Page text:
Show really grabbed my attention. The sheer scale allowed the visitors to be taken on a real journey and be part of the Audi story. They also invest heavily in lighting and illuminating their products in a really considered way. Beyond that, the focus on sustainability in the future and turning the visitors into communicators worked incredibly well.
If you could change one thing about the world of exhibitions what would it be?
Without a doubt it would be to make the industry more sustainable. This includes reducing the carbon footprint of the events themselves and increasing re-use throughout the whole supply chain.
In our projects, RTH works hard to consider our environmental impact in all aspects of our business. Even though we are ISO14001 accredited and are very mindful of designing out waste and promoting a circular economy, there is always more that can be done. Even small changes can make a difference.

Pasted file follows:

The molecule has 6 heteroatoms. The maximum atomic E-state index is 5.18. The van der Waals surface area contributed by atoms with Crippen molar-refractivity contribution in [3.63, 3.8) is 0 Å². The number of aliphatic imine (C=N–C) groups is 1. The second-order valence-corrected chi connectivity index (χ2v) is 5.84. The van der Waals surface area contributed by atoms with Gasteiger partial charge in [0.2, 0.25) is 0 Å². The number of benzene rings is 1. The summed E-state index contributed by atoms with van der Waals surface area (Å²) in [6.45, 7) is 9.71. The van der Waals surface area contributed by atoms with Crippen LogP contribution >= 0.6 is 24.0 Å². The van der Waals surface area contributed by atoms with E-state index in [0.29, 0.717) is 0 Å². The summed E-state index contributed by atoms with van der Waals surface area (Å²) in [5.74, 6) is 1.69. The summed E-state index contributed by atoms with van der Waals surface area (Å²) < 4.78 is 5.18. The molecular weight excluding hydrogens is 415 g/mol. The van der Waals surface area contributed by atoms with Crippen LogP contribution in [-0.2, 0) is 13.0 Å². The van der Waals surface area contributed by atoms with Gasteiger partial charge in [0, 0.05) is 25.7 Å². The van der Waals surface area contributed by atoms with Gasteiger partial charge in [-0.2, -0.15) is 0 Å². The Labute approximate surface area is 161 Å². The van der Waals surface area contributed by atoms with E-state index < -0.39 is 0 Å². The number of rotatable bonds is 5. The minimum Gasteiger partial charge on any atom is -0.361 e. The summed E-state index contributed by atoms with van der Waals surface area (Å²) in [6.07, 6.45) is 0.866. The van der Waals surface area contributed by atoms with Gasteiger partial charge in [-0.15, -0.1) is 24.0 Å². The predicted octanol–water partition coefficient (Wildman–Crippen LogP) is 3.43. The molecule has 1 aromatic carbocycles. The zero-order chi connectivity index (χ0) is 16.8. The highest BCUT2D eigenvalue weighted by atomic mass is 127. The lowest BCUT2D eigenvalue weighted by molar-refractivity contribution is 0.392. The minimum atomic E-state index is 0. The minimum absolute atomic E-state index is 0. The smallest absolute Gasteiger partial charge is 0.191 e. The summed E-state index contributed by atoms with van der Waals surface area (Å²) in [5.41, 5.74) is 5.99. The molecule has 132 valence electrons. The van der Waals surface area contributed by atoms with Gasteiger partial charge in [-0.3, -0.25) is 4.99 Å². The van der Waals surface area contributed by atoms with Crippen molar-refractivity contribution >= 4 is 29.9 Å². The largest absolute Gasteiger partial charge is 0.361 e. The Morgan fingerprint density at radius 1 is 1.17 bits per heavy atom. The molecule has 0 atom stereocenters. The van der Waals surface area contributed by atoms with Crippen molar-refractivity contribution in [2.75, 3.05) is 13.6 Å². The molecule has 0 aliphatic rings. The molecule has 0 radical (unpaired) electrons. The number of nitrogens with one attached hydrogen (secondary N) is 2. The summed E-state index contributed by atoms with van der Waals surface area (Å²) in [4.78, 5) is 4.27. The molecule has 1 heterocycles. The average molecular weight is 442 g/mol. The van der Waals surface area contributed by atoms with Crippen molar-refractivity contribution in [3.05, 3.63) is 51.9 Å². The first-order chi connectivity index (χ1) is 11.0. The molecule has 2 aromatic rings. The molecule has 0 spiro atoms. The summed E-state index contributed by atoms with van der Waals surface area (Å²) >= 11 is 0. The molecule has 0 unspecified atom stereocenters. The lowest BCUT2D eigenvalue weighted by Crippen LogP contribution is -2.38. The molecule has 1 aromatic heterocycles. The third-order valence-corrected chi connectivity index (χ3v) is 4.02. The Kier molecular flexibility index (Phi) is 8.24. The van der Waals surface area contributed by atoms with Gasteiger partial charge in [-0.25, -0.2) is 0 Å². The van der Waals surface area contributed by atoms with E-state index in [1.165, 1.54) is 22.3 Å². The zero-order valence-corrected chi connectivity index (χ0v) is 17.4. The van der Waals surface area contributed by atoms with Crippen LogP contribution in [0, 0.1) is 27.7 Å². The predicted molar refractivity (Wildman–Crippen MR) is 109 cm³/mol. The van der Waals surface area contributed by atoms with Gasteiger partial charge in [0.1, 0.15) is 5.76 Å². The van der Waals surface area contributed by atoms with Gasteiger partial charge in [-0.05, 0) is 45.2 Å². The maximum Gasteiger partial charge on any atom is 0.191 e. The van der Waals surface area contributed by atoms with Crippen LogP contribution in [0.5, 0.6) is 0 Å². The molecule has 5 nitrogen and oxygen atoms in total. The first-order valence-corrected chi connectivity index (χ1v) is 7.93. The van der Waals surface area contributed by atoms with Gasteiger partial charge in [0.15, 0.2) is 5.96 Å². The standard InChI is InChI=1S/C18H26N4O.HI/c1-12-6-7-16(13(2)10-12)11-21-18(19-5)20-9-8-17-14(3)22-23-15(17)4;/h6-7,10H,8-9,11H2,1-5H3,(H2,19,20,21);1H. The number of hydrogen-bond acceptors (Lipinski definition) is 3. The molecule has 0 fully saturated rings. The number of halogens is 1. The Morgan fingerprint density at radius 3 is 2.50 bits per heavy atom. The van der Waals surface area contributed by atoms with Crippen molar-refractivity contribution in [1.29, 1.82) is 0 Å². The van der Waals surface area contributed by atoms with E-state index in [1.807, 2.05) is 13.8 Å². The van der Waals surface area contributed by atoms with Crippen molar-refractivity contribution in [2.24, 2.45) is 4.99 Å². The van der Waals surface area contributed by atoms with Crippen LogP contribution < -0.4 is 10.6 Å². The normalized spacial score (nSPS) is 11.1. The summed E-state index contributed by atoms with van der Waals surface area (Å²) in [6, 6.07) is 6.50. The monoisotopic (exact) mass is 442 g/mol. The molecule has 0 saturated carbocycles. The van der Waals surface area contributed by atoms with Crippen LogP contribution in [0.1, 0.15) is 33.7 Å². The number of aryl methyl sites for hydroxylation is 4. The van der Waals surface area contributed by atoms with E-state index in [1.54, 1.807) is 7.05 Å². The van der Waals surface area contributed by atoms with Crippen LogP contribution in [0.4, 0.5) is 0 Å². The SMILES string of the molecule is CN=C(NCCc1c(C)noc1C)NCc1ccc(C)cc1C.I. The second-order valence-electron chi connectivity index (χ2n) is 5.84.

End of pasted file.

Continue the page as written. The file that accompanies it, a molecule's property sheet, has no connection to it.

Does stand size matter?
Ultimately a successful stand can be created no matter what the size. But stand size should be considered as an important factor when assessing a client’s objectives.
Beyond the physical aspect of accommodating rooms, furniture, storage, product displays etc. there has to be consideration of visitor flow and amongst other things the performance of AV to its audience. This means that for a stand to truly perform, its size needs to accommodate more than just its physical requirements.
This doesn’t always mean bigger is better. You can successfully fulfil your objectives with smaller exhibition spaces, where a balance of brand communication and personal interaction is key. Some of the most successful smaller stands I have seen at shows have epitomised simplicity done well.